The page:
Directed by: Michael Bay
Premise: Based on the nonfiction book by Mitchell Zuckoff. An American diplomatic outpost in Benghazi, Libya is attacked by local militants. A team of security officers working out of a nearby CIA annex combat the attackers.
What Works: The best way to understand 13 Hours is not as a war film or a docudrama or as political agitprop but as a grindhouse-style action picture from thirty years ago. 13 Hours is the contemporary equivalent of the movies Chuck Norris was making for Cannon Films in the 1980s such The Delta Force and Missing in Action. Like those titles, 13 Hours is about elite American military operatives in a foreign land who carry out a rescue mission in spite of governmental bureaucracy trying to hold them back. As in those Chuck Norris shoot-’em-up movies from thirty years ago, the action of 13 Hours satisfies the masculine bloodlust of its target audience. In that respect, the second half of the picture is far superior to the first and from the time that the security contractors arrive at the besieged diplomatic compound through the final shootout at the CIA annex the movie does deliver the action movie goods. Understood as an exploitation film, which is exactly what this is, 13 Hours delivers the violent thrills that the Michael Bay audience will come to the movie expecting to see.
What Doesn’t: Were 13 Hours an entirely fabricated scenario the movie would be passable as an action picture in much the same way as 2015’s No Escape. However, the fact that this film is based on actual events and that the movie purports to be the true story of what happened in Benghazi in 2012 changes the context of what’s on screen. The point of adapting a true story into a dramatic motion picture is to clarify the event for the audience and give it a dramatic meaning. If Michael Bay and company only wanted to make a militaristic action picture they could have easily done that. But in telling the story of the 2012 Benghazi siege and claiming that their movie is a true story, 13 Hours has to be held to a different standard than the exploitation movies that it’s channeling. As a docudrama, 13 Hours does not bring the audience any closer to understanding the Benghazi incident. Part of its failure is cinematic. The first half of the picture introduces the characters and intends to set up the geography of the US State Department compound and the CIA complex. The layout of the buildings and surrounding environs isn’t done very well and much of the action from the opening of the film through the sacking of the diplomatic compound is confusing. The other part of 13 Hours’ failure is the filmmakers’ utter indifference to understanding why the Benghazi attack happened. The film posits that the civil war that deposed Libyan leader Muammar Gaddafi created chaos but that doesn’t explain the animus toward the Americans or why the attack happened at that particular time. An accurate depiction of what happened in Benghazi requires nuance and complexity. But 13 Hours was directed by Michael Bay and nuance and complexity aren’t in his vocabulary. So instead, the movie’s explanation for the violence is quite simple: Arabs are scary and violent people. The entire picture is full of angry Arab visuals and one scene even juxtaposes morning prayers with a cache of weapons. The filmmakers attempt to counteract their racist sentiment by tacking conciliatory footage onto the ending but it comes across disingenuous at best. 13 Hours is also insulting to those in the foreign diplomatic services. Everyone who’s not a soldier is inept and the security contractors are openly hostile toward diplomacy and nation building. If 13 Hours is intended to be a patriotic piece, the macho jingoism of the movie utterly backfires.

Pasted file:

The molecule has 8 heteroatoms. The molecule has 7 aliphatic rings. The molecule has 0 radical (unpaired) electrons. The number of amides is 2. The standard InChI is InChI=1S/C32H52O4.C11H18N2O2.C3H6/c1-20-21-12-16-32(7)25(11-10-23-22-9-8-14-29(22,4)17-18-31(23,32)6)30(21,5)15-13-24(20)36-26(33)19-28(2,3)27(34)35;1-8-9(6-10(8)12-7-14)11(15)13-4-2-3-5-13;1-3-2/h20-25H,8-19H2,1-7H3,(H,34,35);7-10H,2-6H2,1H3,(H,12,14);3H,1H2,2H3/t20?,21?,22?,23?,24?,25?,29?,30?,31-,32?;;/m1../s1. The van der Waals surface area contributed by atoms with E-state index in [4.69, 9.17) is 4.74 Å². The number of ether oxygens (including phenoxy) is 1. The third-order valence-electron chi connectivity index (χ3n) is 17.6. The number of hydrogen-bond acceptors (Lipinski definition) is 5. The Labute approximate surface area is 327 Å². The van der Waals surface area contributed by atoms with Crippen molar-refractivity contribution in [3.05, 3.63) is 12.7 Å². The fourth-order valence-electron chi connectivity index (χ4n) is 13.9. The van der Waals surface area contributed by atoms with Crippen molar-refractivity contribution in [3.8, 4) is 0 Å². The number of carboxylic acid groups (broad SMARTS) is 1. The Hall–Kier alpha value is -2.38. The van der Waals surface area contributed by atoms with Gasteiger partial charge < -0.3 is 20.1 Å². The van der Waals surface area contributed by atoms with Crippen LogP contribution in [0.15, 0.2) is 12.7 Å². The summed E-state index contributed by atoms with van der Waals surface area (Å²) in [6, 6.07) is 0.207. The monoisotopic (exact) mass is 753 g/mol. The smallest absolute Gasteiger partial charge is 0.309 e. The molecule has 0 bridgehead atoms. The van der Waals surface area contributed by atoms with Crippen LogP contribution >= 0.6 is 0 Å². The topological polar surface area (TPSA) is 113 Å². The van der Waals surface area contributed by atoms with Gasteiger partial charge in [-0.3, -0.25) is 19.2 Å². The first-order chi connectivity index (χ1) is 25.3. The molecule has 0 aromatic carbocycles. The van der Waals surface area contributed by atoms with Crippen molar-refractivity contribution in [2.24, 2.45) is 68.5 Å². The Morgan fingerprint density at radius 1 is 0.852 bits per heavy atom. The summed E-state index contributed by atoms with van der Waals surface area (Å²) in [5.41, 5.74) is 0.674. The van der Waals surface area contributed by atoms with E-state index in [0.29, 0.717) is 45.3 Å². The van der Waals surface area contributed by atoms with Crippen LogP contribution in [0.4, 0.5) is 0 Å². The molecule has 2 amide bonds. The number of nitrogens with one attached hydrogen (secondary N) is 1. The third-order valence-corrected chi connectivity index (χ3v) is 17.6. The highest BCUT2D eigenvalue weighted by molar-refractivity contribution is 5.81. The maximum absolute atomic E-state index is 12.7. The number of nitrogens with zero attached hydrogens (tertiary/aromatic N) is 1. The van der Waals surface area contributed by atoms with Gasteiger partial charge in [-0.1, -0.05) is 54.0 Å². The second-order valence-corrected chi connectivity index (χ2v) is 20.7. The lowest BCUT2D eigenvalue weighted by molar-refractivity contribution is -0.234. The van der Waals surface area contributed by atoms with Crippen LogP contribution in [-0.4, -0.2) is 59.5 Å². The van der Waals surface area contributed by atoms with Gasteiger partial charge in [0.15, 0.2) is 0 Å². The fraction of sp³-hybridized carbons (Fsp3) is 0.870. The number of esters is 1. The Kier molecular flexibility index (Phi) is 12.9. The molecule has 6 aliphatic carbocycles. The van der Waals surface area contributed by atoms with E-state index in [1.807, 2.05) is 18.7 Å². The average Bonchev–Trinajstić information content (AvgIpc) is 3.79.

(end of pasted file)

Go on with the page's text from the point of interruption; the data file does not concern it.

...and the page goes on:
Bottom Line: Whatever the filmmakers’ motives, 13 Hours comes across as a tacky exploitation picture that turns a real life tragedy into a first-person-shooter video game. It’s a dumb movie that confirms the parody of Michael Bay in Team America: World Police.
Episode: #580 (January 31, 2016)